Your SlideShare is downloading. ×
0
Business modeling
Business modeling
Business modeling
Business modeling
Business modeling
Business modeling
Business modeling
Business modeling
Business modeling
Business modeling
Business modeling
Business modeling
Business modeling
Business modeling
Business modeling
Business modeling
Business modeling
Business modeling
Business modeling
Business modeling
Business modeling
Business modeling
Business modeling
Business modeling
Business modeling
Business modeling
Business modeling
Business modeling
Business modeling
Business modeling
Business modeling
Business modeling
Business modeling
Business modeling
Business modeling
Business modeling
Business modeling
Business modeling
Business modeling
Business modeling
Upcoming SlideShare
Loading in...5
×

Thanks for flagging this SlideShare!

Oops! An error has occurred.

×
Saving this for later? Get the SlideShare app to save on your phone or tablet. Read anywhere, anytime – even offline.
Text the download link to your phone
Standard text messaging rates apply

Business modeling

234

Published on

Published in: Business, Technology
0 Comments
1 Like
Statistics
Notes
  • Be the first to comment

No Downloads
Views
Total Views
234
On Slideshare
0
From Embeds
0
Number of Embeds
0
Actions
Shares
0
Downloads
15
Comments
0
Likes
1
Embeds 0
No embeds

Report content
Flagged as inappropriate Flag as inappropriate
Flag as inappropriate

Select your reason for flagging this presentation as inappropriate.

Cancel
No notes for slide

Transcript

  • 1. BUSINESS MODELING BASED ON BUSINESS MODEL GENERATION BY ALEX OSTERWALDER & YVES PIGNEUR Greg Horowitt T2 Venture Capital
  • 2. WHAT IS A BUSINESS MODEL? A business model is a way of articulating the flow and dependencies of how an organization creates, delivers and harvests value
  • 3. WHY IS THIS IMPORTANT? To organize your thoughts, understand options, assert hypotheses, and formulate ways to test them
  • 4. WHAT IS A BUSINESS CANVAS? A visual and flow form way of illustrating your business model
  • 5. Why business modeling vs. business planning? • Business plans are static documents and startups are dynamic • No business plan survives first contact with the customer (variation on Sun Tzu’s ‘Art of War’) • Companies without product and no sales must develop hypotheses and a way to test them • Your assumptions are more relevant to potential investors than a spreadsheet with financial models and a ‘hockey stick’ ramp • Able to remodel as you ‘pivot’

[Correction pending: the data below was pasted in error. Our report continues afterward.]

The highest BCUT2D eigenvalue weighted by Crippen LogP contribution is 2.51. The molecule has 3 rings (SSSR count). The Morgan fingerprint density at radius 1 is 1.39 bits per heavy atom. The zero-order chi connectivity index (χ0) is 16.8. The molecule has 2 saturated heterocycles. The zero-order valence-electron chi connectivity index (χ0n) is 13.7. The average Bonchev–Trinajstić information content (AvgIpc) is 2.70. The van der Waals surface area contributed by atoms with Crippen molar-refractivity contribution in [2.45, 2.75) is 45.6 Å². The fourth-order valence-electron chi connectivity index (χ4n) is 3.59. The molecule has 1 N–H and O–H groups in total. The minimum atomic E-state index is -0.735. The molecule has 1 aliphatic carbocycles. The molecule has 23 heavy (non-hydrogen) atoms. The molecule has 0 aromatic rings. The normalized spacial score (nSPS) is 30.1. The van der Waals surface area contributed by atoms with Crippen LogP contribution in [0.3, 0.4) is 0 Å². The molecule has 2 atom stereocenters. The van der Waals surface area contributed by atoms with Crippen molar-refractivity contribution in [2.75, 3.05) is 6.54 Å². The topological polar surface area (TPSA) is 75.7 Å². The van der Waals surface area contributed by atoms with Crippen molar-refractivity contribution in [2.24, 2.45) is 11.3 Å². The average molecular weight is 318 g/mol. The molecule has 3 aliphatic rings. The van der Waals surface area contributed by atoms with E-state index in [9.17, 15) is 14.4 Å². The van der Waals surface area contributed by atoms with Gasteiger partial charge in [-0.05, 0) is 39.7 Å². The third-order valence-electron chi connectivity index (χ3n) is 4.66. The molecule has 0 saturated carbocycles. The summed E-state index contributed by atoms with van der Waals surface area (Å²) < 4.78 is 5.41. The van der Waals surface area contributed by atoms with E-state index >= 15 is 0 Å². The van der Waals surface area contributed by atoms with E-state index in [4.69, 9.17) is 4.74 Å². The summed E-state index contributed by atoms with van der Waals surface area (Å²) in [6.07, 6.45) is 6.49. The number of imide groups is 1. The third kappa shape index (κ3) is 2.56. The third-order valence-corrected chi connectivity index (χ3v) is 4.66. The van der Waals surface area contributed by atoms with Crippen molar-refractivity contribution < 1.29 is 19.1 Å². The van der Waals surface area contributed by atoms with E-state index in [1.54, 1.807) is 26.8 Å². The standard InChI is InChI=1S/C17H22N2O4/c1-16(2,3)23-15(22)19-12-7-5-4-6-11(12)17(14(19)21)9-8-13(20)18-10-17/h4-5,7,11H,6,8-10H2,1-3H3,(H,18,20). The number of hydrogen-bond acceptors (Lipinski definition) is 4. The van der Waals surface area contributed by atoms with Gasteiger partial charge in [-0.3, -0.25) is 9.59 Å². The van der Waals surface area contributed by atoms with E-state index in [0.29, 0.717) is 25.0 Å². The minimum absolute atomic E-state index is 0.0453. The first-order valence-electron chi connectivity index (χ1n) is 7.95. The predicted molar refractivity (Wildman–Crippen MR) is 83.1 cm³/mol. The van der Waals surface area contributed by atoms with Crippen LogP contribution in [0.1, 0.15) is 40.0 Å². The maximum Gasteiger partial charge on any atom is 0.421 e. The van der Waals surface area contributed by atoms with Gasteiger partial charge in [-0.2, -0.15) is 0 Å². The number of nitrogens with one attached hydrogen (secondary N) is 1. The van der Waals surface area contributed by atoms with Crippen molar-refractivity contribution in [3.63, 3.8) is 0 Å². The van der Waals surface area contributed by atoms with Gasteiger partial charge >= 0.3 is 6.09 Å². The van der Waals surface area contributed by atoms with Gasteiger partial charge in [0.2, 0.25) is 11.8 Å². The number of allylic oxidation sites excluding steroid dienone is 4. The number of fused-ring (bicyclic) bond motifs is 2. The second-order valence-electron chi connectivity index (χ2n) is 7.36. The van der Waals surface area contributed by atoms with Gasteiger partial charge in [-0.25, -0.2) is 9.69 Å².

• 6. CUSTOMER SEGMENTS which customers and users are you serving? which jobs do they really want to get done?
  • 7. VALUE PROPOSITIONS what are you offering them? what is that getting done for them? do they care?
  • 8. CHANNELS how does each customer segment want to be reached? through which interaction points?
  • 9. CUSTOMER RELATIONSHIPS what relationships are you establishing with each segment? personal? automated? acquisitive? retentive?
  • 10. REVENUE STREAMS what are customers really willing to pay for? how? are you generating transactional or recurring revenues?
  • 11. KEY RESOURCES which resources underpin your business model? which assets are essential?
  • 12. KEY ACTIVITIES which activities do you need to perform well in your business model? what is crucial? 12
  • 13. KEY PARTNERS which partners and suppliers leverage your model? who do you need to rely on?
  • 14. COST STRUCTURE what is the resulting cost structure? which key elements drive your costs?
  • 15. key activities value proposition customer relationships key partners customer segments cost structure revenue streams key resources channels 15 images by JAM
  • 16. building block building block building block building block building block building block g buildin block building block building block building block buildi ng block building block
  • 17. 9 Guesses Guess Guess Guess Guess Guess Guess Guess Guess Guess
  • 18. PATTERNS • • • • • Unbundling The Long Tail Multi-Sided Platforms Free Open Business Models
  • 19. Unbundling the Corporation John Hagel and Mark Singer • Three businesses in one • Customer relationship management • Product Innovation • Infrastructure management • Three economic imperatives • Economic • Competitive • Cultural • Examples • Banking • Telecommunicatioins
  • 20. The Long Tail • Selling less of more • Examples: Netflix, eBay, YouTube, Facebook • Lego, M&M
  • 21. Multi-sided Platforms • Brings together two or more separate, but connected groups of customers • Value is generated only if one group is present with another group • Example: eBay, Google, Apple iTunes and App Store, Pinterest • Network effect increases value
  • 22. Free • One set of customers can always benefit from free of • • • • charge offers Subsidized by another group Examples: Skype, Google, Pandora, Spotify, Facebook Upgrade to Freemium model (Skype, Mozy) Bait and Hook (most US cellular carriers, Gillette)
  • 23. Open Business Model • Use external innovation sources to grow business • Sell innovation to external partners • Can be inside-out, or outside-in • P&G • GSK (patent pools for underserved diseases) • Apple App Store
  • 24. DESIGN
  • 25. Ideation • Brainwriting and Brainwalking, Silly Cow, Worst Idea • Lateral Thinking (Atlasian’s FedEx day) • Using the 9 building blocks of the Canvas • What if? • Prototyping • Visual Thinking • Post-it™ Notes • Drawing • Storyboarding • Scenario planning
  • 26. STORYTELLING Give life to the intangible Create clarity Engage me
  • 27. STRATEGY
  • 28. PROCESS
  • 29. 5 Phases of Business Model Process • Mobilize • Understand • Design • Implement • Manage

×